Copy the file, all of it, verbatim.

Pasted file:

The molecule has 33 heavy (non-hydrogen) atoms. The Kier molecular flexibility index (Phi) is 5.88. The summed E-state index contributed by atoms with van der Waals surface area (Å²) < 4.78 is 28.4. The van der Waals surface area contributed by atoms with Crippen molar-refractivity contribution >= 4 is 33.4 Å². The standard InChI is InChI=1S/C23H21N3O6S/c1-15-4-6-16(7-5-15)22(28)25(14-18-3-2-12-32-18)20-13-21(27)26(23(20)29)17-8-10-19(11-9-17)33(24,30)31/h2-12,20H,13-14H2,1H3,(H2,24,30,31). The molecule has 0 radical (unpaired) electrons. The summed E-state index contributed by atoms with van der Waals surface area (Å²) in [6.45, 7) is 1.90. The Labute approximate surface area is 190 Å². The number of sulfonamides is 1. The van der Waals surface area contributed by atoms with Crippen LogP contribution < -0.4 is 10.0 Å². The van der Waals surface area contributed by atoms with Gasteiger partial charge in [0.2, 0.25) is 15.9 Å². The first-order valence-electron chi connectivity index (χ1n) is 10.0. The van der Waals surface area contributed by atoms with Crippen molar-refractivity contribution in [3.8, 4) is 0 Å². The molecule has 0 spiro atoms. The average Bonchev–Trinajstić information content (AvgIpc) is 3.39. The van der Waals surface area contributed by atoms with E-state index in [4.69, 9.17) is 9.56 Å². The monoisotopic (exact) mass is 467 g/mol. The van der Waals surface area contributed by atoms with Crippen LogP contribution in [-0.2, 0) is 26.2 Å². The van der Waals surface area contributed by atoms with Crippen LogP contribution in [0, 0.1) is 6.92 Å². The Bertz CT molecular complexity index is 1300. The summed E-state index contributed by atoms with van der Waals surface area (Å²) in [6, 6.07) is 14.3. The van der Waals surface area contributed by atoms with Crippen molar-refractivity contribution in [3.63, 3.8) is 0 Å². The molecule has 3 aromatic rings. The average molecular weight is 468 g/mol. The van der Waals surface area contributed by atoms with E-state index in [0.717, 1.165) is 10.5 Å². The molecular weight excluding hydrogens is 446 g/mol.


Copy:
The molecule has 33 heavy (non-hydrogen) atoms. The Kier molecular flexibility index (Phi) is 5.88. The summed E-state index contributed by atoms with van der Waals surface area (Å²) < 4.78 is 28.4. The van der Waals surface area contributed by atoms with Crippen molar-refractivity contribution >= 4 is 33.4 Å². The standard InChI is InChI=1S/C23H21N3O6S/c1-15-4-6-16(7-5-15)22(28)25(14-18-3-2-12-32-18)20-13-21(27)26(23(20)29)17-8-10-19(11-9-17)33(24,30)31/h2-12,20H,13-14H2,1H3,(H2,24,30,31). The molecule has 0 radical (unpaired) electrons. The summed E-state index contributed by atoms with van der Waals surface area (Å²) in [6.45, 7) is 1.90. The Labute approximate surface area is 190 Å². The number of sulfonamides is 1. The van der Waals surface area contributed by atoms with Crippen LogP contribution < -0.4 is 10.0 Å². The van der Waals surface area contributed by atoms with Gasteiger partial charge in [0.2, 0.25) is 15.9 Å². The first-order valence-electron chi connectivity index (χ1n) is 10.0. The van der Waals surface area contributed by atoms with Crippen molar-refractivity contribution in [3.8, 4) is 0 Å². The molecule has 0 spiro atoms. The average Bonchev–Trinajstić information content (AvgIpc) is 3.39. The van der Waals surface area contributed by atoms with E-state index in [4.69, 9.17) is 9.56 Å². The monoisotopic (exact) mass is 467 g/mol. The van der Waals surface area contributed by atoms with Crippen LogP contribution in [-0.2, 0) is 26.2 Å². The van der Waals surface area contributed by atoms with Crippen LogP contribution in [0, 0.1) is 6.92 Å². The Bertz CT molecular complexity index is 1300. The summed E-state index contributed by atoms with van der Waals surface area (Å²) in [6, 6.07) is 14.3. The van der Waals surface area contributed by atoms with Crippen molar-refractivity contribution in [3.63, 3.8) is 0 Å². The molecule has 3 aromatic rings. The average molecular weight is 468 g/mol. The van der Waals surface area contributed by atoms with E-state index in [0.717, 1.165) is 10.5 Å². The molecular weight excluding hydrogens is 446 g/mol.